Outside the EOC
EOC Tour Main
Outside the EOC Front Entry
Air Filter System
Back to Shelter Tours Main
Back to Civil Defense Museum Main
Outside Entry Blast Door
Click All Photos To See Larger.
Video of outside blast door closing Spring/Summer 2009.
Thanks to Matt Garrett of Richardson Emergency Management for this video of the outside blast door closing in 2009. Matt said that this is the last time the door was operated and that the hydraulic system has since failed in the shelter.
Air Intake and Exhaust Anti-Blast Valves
The above left photo shows the intake air ventilator anti-blast valve. This view is looking toward the south corner of the playground area. The air intake valve is sitting on a rectangular concrete pad. The manhole cover between the concrete pad and the wall is the Escape Hatch. The ventilator concrete pad has the date "NOV 1961" written in one corner.
The above right photo shows the exhaust air anti-blast valve. This valve is in the bushes along the side of the building at the adjacent corner of the playground. The exhaust air blower located in the Men's Restroom feeds into this valve to the outside. I'm not exactly sure how the ducting goes from the exhaust blower to this valve. If I have a chance to go back and walk through the shelter again I'll try to figure it out.
Anti-Blast Valve Data Plate
Interesting Information About The Anti-Blast Valves
I wondered about the city "going the extra mile" to have such serious hardware installed on this shelter. It turns out that the anti-blast valves in this shelter have a very interesting history which I discovered during a visit to the City Of Dallas Municipal Archives in March of 2010. The anti-blast valves were supplied to the city as surplus property to the city from the Nevada Test Site. They were made available to the city for only the cost of shipping them to Dallas. I located a letter in the construction records for this shelter which stated that the valves were available to the city as surplus because they had completed their testing at the Nevada proving area. It says everything in the letter except that these valves underwent actual nuclear blast tests but they very well may have. I don't see why they would have been "tested" at the Nevada proving area unless that was the case. See documents below for info.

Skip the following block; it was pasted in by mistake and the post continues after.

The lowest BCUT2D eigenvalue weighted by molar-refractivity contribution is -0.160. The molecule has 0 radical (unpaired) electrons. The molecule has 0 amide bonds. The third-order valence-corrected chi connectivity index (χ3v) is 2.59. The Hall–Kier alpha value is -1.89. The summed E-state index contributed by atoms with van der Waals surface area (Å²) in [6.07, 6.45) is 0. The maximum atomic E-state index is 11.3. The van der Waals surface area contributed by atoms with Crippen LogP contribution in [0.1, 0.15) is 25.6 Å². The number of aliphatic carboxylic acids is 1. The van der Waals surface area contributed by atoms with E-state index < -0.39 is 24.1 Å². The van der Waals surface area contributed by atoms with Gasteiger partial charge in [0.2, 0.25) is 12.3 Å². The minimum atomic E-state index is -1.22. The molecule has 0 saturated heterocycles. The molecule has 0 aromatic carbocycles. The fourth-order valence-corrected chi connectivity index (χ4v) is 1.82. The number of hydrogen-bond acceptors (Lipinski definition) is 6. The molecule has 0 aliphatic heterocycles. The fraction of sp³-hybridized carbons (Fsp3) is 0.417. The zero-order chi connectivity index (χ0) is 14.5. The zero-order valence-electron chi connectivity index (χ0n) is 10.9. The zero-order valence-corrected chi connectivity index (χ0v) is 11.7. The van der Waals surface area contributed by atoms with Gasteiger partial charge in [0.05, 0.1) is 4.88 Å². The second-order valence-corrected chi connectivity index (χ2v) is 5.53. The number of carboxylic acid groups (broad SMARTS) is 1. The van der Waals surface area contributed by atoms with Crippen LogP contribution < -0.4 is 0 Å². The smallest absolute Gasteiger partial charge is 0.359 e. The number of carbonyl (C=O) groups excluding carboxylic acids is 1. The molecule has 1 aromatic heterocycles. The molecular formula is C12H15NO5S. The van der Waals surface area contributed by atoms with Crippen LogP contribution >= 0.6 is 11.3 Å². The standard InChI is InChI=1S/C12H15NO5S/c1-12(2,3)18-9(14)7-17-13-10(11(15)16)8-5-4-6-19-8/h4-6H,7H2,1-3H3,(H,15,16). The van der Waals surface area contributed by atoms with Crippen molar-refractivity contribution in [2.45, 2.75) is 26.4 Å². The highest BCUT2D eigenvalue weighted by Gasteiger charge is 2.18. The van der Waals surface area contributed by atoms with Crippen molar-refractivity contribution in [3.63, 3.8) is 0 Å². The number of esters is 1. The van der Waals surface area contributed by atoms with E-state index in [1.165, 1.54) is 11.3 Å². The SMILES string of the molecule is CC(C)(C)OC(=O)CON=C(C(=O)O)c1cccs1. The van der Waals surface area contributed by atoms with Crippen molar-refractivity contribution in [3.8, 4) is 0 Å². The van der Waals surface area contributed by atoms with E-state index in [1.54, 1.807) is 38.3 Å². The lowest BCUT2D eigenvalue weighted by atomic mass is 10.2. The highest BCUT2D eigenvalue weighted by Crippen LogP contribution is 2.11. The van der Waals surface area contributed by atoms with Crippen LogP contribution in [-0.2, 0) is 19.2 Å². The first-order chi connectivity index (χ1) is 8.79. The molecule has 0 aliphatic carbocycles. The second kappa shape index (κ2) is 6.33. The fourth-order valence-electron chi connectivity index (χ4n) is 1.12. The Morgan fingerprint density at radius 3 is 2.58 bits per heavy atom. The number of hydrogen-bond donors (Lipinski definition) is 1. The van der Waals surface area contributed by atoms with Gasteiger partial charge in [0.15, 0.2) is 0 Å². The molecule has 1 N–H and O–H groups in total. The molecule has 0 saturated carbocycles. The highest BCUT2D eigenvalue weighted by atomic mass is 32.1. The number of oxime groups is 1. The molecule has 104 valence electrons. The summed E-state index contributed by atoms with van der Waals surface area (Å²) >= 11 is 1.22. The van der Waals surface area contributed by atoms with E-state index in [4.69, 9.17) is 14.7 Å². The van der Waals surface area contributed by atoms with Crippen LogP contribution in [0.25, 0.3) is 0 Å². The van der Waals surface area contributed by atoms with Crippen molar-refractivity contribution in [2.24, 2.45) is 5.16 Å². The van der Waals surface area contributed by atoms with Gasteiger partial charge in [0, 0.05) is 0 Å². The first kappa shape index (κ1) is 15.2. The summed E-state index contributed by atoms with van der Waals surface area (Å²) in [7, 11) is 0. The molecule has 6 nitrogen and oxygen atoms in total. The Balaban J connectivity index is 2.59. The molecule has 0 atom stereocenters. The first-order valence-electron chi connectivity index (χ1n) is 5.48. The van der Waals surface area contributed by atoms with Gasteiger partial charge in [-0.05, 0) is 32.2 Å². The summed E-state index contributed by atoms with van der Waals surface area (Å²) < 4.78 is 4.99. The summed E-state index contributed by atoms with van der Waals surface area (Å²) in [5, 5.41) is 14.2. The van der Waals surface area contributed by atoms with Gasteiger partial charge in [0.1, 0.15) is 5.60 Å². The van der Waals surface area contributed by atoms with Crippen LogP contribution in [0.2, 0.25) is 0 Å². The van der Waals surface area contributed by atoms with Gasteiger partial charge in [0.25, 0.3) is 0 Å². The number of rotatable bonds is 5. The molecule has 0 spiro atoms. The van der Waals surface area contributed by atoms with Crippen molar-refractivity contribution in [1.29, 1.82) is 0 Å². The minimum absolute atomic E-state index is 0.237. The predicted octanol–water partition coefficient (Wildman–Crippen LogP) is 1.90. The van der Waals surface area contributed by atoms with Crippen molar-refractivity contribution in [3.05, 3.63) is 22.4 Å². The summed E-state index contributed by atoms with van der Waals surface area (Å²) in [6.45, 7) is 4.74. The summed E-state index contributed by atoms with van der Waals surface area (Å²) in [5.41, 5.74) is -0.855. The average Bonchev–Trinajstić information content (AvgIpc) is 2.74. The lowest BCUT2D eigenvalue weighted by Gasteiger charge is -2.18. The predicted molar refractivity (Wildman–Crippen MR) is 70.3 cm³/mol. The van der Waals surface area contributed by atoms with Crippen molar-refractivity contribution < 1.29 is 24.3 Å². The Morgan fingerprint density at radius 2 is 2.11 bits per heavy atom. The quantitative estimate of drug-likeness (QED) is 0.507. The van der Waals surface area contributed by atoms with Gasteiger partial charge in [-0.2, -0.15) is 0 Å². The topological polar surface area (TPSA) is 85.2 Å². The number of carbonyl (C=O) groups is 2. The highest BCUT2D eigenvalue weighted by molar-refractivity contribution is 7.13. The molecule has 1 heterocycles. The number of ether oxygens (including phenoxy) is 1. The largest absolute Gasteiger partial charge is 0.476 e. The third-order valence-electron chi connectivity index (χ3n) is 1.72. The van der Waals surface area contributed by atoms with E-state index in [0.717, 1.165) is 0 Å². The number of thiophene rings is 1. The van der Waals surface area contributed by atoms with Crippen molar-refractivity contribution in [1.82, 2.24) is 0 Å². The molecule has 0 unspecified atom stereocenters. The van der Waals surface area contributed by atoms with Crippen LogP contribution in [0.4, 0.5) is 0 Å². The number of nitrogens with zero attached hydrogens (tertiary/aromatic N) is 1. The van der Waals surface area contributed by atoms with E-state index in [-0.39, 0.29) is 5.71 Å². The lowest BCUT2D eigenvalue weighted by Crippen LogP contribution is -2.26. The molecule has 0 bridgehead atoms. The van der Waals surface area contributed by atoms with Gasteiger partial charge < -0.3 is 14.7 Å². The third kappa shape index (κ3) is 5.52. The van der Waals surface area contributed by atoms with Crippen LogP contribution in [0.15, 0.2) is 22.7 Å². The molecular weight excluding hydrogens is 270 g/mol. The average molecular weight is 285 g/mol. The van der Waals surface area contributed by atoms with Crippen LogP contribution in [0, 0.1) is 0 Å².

Documents From The City Of Dallas Municipal Archives
Here are several documents I found in the City Of Dallas Municipal Archives concerning the anti-blast valves in the old Dallas EOC. I was really surprised when I came across these. Click on each thumbnail to see the Adobe PDF file of each document.
More intersting Anti-Blast Valve Info.
While searching for info on the NEAR receiver I came across the following in the Research Projects section on page 24 of the 1957 Federal Civil Defense Administration Annual Report which was published in 1958.
7. Anti-Blast Valve Closures,A. D. Little, Inc.-The development, design, and fabrication of prototypes of anti-blast closures for ventilation openings in protective structures. The prototype devices were shipped to the Nevada Test Site for testing.
No mention here either if the Anti-Blast Valves were actually tested in nuclear blast tests. I might try contacting the Nevada Test Site Museum and see what they have to say.